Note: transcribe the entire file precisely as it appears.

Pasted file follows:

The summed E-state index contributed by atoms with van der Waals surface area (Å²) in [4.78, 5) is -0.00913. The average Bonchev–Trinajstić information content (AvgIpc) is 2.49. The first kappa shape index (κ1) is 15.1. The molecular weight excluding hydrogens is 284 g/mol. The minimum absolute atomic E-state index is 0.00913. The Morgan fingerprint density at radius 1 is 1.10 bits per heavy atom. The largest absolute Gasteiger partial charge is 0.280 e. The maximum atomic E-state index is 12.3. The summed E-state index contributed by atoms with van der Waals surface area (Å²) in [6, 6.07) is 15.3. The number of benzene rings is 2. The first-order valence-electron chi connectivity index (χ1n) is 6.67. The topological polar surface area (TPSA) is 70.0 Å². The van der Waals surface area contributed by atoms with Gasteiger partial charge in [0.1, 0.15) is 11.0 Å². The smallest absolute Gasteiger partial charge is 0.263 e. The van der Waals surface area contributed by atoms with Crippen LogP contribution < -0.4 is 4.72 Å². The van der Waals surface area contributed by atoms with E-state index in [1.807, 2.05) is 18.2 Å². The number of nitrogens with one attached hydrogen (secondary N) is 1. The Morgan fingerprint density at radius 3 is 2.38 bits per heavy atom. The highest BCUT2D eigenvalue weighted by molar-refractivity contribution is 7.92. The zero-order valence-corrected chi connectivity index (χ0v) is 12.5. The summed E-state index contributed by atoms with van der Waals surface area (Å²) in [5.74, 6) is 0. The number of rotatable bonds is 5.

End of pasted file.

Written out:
The summed E-state index contributed by atoms with van der Waals surface area (Å²) in [4.78, 5) is -0.00913. The average Bonchev–Trinajstić information content (AvgIpc) is 2.49. The first kappa shape index (κ1) is 15.1. The molecular weight excluding hydrogens is 284 g/mol. The minimum absolute atomic E-state index is 0.00913. The Morgan fingerprint density at radius 1 is 1.10 bits per heavy atom. The largest absolute Gasteiger partial charge is 0.280 e. The maximum atomic E-state index is 12.3. The summed E-state index contributed by atoms with van der Waals surface area (Å²) in [6, 6.07) is 15.3. The number of benzene rings is 2. The first-order valence-electron chi connectivity index (χ1n) is 6.67. The topological polar surface area (TPSA) is 70.0 Å². The van der Waals surface area contributed by atoms with Gasteiger partial charge in [0.1, 0.15) is 11.0 Å². The smallest absolute Gasteiger partial charge is 0.263 e. The van der Waals surface area contributed by atoms with Crippen LogP contribution < -0.4 is 4.72 Å². The van der Waals surface area contributed by atoms with E-state index in [1.807, 2.05) is 18.2 Å². The number of nitrogens with one attached hydrogen (secondary N) is 1. The Morgan fingerprint density at radius 3 is 2.38 bits per heavy atom. The highest BCUT2D eigenvalue weighted by molar-refractivity contribution is 7.92. The zero-order valence-corrected chi connectivity index (χ0v) is 12.5. The summed E-state index contributed by atoms with van der Waals surface area (Å²) in [5.74, 6) is 0. The number of rotatable bonds is 5.